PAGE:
There are a few things that I can cavil at. One is the alarming nature of Strulovitch’s approach to fatherhood. His daughter, Beatrice, is sexually precocious and beautiful. He spends much of her adolescence driving around Cheshire and London, trying to find her, and dragging her away from parties by her hair (literally). He is bizarrely jealous of any boy she kisses. He is pruriently interested in whose bed she has been in, or will be in. This is waved off as overprotective Jewish fatherhood. Not knowing anything about Jewish fatherhood, I cannot speak to that, but to me it seems psychotic, abusive, and Freudian, and not something that you ought to be pinning on religious conscientiousness.
There is also the problem of everyone else’s attitudes to Beatrice. The crisis of the plot is precipitated by her apparent elopement with a footballer who is ten years her senior. She is sixteen, but evidence suggests that the footballer first slept with her when she was fifteen. She was essentially procured for him by Plury (the Portia character, a wealthy young-ish woman who throws a lot of parties) and D’Anton (the Antonio character, an also-wealthy gay aesthete and social butterfly), who are aware of the footballer’s proclivity for “Jewesses”, and find him one accordingly. It’s not just the gross dehumanisation suggested by the use of the word “Jewesses” (though Plury and D’Anton use it frequently); it’s also that, basically, they’ve pimped a teenager, and none of the resulting brouhaha treats that as a big deal. Strulovitch is more enraged that they pimped a teenager to a goy; Plury and D’Anton, when they realise that they could be in legal trouble, are so ridiculously naive in their shock that I wanted to throw things. Combined with Strulovitch’s original pervy possessiveness, and the many approving references to Philip Roth, it just all made me hideously uncomfortable.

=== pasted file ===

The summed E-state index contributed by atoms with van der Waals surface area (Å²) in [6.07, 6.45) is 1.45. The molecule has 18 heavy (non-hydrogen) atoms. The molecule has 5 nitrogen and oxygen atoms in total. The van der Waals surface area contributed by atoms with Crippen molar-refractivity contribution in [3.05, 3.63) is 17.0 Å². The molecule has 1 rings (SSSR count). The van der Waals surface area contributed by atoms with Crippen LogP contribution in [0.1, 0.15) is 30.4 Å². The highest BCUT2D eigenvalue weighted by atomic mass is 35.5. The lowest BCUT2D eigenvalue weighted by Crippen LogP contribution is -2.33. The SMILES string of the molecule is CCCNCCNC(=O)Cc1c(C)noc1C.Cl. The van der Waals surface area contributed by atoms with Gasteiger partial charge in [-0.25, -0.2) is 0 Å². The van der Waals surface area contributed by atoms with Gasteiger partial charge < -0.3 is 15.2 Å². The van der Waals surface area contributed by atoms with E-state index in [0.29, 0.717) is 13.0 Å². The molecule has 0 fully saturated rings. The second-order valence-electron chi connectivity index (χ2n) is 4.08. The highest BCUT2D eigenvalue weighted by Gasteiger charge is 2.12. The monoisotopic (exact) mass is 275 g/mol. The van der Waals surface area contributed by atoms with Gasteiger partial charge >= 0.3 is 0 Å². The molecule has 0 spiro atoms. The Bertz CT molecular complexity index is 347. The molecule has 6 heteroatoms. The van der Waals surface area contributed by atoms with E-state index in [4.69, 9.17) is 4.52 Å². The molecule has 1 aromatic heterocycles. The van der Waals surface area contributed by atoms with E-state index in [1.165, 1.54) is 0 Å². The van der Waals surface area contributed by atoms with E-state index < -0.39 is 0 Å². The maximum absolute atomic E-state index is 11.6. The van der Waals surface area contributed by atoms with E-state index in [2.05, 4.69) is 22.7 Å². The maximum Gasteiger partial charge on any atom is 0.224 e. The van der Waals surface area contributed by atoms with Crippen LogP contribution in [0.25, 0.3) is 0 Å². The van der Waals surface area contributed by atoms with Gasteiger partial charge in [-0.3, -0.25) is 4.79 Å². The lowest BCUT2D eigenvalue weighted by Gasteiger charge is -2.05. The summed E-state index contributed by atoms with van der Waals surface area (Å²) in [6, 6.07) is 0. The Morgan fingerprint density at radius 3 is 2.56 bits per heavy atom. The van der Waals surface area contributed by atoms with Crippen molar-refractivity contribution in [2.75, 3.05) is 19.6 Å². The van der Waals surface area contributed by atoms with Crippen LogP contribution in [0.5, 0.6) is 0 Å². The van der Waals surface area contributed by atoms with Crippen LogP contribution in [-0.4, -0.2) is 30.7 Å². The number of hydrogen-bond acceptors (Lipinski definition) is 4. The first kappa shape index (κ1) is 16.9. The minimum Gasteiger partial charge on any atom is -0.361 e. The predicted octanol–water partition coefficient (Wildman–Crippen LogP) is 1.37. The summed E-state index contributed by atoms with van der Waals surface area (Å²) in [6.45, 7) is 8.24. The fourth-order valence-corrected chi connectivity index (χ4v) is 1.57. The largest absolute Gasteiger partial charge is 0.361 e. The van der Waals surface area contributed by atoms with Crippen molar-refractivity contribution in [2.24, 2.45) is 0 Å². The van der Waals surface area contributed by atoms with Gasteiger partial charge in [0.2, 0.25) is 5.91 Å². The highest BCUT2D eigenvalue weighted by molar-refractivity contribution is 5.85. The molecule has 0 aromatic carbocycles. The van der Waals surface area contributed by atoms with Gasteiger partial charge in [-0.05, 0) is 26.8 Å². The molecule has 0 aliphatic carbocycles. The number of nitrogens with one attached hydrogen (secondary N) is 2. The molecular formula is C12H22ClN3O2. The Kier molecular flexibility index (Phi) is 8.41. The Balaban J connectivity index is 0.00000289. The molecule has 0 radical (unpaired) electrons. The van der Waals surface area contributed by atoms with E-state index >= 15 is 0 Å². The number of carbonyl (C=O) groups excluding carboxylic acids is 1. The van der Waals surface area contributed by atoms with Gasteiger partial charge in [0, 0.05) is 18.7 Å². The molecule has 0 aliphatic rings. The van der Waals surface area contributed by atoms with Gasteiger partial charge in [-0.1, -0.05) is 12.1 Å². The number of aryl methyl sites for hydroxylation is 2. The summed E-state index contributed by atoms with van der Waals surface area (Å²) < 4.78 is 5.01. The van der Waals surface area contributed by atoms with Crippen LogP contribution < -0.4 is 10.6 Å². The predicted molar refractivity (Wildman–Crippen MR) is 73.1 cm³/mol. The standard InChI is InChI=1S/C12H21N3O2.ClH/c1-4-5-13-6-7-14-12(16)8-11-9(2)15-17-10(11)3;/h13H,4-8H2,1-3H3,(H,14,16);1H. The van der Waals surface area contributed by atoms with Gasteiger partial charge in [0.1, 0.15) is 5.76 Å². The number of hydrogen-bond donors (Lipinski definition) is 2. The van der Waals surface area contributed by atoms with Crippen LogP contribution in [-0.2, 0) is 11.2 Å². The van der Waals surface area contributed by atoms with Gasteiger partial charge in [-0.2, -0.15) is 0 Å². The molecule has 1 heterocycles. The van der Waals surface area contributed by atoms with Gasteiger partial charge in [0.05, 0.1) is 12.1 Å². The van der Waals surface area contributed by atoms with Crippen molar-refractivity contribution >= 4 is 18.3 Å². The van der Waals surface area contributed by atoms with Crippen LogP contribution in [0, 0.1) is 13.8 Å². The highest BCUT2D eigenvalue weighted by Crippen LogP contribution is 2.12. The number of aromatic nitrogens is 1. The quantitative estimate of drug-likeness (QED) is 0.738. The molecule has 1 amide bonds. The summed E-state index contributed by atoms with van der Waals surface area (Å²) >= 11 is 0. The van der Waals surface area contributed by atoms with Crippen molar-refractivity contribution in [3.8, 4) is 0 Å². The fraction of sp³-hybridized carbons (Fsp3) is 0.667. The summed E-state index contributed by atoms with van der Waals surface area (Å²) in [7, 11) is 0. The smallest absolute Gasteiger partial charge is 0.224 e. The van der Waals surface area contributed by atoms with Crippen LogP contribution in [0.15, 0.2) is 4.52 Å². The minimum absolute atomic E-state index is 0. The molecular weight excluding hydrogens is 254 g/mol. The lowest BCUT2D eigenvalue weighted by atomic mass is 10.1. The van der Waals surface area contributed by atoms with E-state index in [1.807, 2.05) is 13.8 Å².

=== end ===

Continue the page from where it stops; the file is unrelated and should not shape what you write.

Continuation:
Possibly, what we should take away from all of this is that it is much easier to update some of Shakespeare’s plays than others. Jeannette Winterson managed it with The Gap of Time in part because the original already had a slightly fairy tale aspect. I wonder whether the plot details of The Merchant of Venice meant that Jacobson bogged slightly; it certainly feels as though he’s much more interested in having Strulovitch and Shylock debate identity than in the movement of the plot, and those conversational sections were the ones I found most engaging. Shylock’s conversations with his dead wife, Leah, were also rather beautiful and moving. Perhaps if the whole novel had been a dialogue, it would have been more powerful; instead, more than half of it was irritating if not downright horrifying. (I suspect–with very little in the way of concrete evidence, I admit, but a lot in the way of gut feeling and experience with entitled old men–that Jacobson is one of those public intellectuals who would jump right on the “freeze peach” bandwagon with regards to misogyny.) So…buy it if you’re into Shakespeare, and buy it if you’re into the philosophical bits (I was both, and enjoyed it for that alone), but be prepared to either wade through the other half, or skip it altogether.
Many thanks (despite the above excoriations) to the kind folks at Hogarth for the review copy. Shylock Is My Name was published in the UK on 4 February.